“Whee! It’s good to be back home again!” said Raggedy Andy to the other dolls, as he stretched his feet out in front of the little toy stove and rubbed his rag hands briskly together, as if to warm them.
All the dolls laughed at Raggedy Andy for doing this, for they knew there had never been a fire in the little toy stove in all the time it had been in the nursery. And that was a long time.
“We are so glad and happy to have you back home again with us!” the dolls told Raggedy Andy. “For we have missed you very, very much!”
“Well,” Raggedy Andy replied, as he held his rag hands over the tiny lid of the stove and rubbed them again, “I have missed all of you, too, and wished many times that you had been with me to join in and share in the pleasures and frolics I’ve had.”
And as Raggedy Andy continued to hold his hands over the little stove, Uncle Clem asked him why he did it.
Raggedy Andy smiled and leaned back in his chair. “Really,” he said, “I wasn’t paying any attention to what I was doing! I’ve spent so much of my time while I was away drying out my soft cotton stuffing it seems as though it has almost become a habit.”
“Were you wet most of the time, Raggedy Andy?” the French doll asked.
“Nearly all the time!” Raggedy Andy replied. “First I would get sopping wet and then I would freeze!”
“Freeze!” exclaimed all the dolls in one breath.
“Dear me, yes!” Raggedy Andy laughed. “Just see here!” And Raggedy Andy pulled his sleeve up and showed where his rag arm had been mended.
“That was quite a rip!” he smiled.
“Dear! Dear! How in the world did it happen? On a nail?” Henny, the Dutch doll, asked as he put his arm about Raggedy Andy.
“Froze!” said Raggedy Andy.
The dolls gathered around Raggedy Andy and examined the rip in his rag arm.
“It’s all right now!” he laughed. “But you should have seen me when it happened! I was frozen into one solid cake of ice all the way through, and when Marcella tried to limber up my arm before it had thawed out, it went, ‘Pop!’ and just burst.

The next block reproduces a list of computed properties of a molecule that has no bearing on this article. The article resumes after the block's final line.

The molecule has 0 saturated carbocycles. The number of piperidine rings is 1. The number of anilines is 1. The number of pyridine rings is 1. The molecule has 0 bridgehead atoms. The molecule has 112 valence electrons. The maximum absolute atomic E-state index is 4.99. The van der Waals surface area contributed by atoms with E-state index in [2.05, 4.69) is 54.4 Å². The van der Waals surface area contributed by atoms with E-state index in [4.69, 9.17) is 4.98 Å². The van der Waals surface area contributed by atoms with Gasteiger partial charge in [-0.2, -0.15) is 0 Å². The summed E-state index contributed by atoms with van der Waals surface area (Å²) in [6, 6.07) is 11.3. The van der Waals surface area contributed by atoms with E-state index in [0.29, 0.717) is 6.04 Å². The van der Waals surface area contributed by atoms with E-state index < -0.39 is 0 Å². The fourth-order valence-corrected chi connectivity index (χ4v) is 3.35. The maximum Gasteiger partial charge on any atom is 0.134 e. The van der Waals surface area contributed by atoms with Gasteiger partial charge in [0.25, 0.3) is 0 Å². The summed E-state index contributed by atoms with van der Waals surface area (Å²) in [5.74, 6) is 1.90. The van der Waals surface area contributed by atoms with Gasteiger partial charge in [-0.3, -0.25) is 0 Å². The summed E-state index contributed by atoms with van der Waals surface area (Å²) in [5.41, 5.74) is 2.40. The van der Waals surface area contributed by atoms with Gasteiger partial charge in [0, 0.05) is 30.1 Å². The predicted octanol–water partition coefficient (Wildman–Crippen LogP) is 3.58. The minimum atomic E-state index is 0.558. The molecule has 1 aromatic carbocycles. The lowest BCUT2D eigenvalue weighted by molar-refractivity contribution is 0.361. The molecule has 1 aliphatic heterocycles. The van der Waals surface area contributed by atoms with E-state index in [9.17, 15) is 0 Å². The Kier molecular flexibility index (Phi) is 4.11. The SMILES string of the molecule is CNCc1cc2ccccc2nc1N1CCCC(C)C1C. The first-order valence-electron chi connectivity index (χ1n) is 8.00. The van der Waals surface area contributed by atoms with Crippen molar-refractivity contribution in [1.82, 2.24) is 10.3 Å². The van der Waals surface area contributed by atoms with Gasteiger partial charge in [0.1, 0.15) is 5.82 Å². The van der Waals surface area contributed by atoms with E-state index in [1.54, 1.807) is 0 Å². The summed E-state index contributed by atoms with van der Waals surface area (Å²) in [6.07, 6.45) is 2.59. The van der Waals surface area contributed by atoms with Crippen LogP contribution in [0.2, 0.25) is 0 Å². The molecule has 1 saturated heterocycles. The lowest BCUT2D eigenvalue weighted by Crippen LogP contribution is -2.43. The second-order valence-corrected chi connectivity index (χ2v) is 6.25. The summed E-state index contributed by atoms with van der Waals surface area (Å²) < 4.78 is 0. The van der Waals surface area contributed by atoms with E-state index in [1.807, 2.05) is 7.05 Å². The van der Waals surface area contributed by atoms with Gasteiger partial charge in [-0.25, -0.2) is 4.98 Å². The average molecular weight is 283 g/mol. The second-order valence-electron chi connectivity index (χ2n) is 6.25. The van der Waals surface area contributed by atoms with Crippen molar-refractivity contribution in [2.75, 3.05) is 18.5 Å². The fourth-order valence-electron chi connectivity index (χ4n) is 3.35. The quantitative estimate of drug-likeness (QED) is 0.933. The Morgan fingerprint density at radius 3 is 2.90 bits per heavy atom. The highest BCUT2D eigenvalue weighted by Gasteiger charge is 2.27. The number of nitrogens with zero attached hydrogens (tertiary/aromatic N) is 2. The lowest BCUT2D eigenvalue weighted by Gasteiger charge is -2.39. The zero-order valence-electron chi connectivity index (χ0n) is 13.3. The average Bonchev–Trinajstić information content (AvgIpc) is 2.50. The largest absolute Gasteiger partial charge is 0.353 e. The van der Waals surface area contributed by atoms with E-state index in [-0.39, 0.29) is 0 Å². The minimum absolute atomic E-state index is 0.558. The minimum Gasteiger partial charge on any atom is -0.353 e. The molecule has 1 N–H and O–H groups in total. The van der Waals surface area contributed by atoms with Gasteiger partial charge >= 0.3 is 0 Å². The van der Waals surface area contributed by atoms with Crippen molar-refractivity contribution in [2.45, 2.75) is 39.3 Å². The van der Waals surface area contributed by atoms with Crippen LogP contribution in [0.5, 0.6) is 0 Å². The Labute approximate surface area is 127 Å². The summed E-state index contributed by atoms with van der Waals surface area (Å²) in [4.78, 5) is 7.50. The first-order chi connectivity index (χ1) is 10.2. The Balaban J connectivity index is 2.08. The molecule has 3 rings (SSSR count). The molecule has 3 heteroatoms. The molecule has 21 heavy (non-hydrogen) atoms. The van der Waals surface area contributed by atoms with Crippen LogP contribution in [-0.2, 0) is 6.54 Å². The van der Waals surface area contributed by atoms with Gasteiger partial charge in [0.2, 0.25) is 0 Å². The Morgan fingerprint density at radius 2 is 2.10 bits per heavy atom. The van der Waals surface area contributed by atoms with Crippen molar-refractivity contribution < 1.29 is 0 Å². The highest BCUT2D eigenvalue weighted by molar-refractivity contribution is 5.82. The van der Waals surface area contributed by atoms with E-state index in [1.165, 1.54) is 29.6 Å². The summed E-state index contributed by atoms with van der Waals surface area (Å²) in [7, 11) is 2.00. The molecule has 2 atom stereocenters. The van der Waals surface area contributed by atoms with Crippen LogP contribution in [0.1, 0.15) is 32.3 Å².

“Then I was placed in a pan of nice warm water until the icy cotton inside me had melted, and then I was hung up on a line above the kitchen stove, out at Grandma’s.”
“But how did you happen to get so wet and then freeze?” asked Raggedy Ann.
“Out across the road from Grandma’s home, ‘way out in the country, there is a lovely pond,” Raggedy Andy explained. “In the summertime pretty flowers grow about the edge, the little green frogs sit upon the pond lilies and beat upon their tiny drums all through the night, and the twinkling stars wink at their reflections in the smooth water. But when Marcella and I went out to Grandma’s, last week, Grandma met us with a sleigh, for the ground was covered with starry snow. The pretty pond was covered with ice, too, and upon the ice was a soft blanket of the white, white snow. It was beautiful!” said Raggedy Andy.
“Grandma had a lovely new sled for Marcella, a shiny red one with runners.
“And after we had visited Grandma a while, we went to the pond for a slide.
“It was heaps of fun, for there was a little hill at one end of the pond so that when we coasted down, we went scooting across the pond like an arrow.
“Marcella would turn the sled sideways, just for fun, and she and I would fall off and go sliding upon the ice upon our backs, leaving a clean path of ice, where we pushed aside the snow as we slid. Then Marcella showed me how to make ‘angels’ in the soft snow!”
“Oh, tell us how, Raggedy Andy!” shouted all the dollies.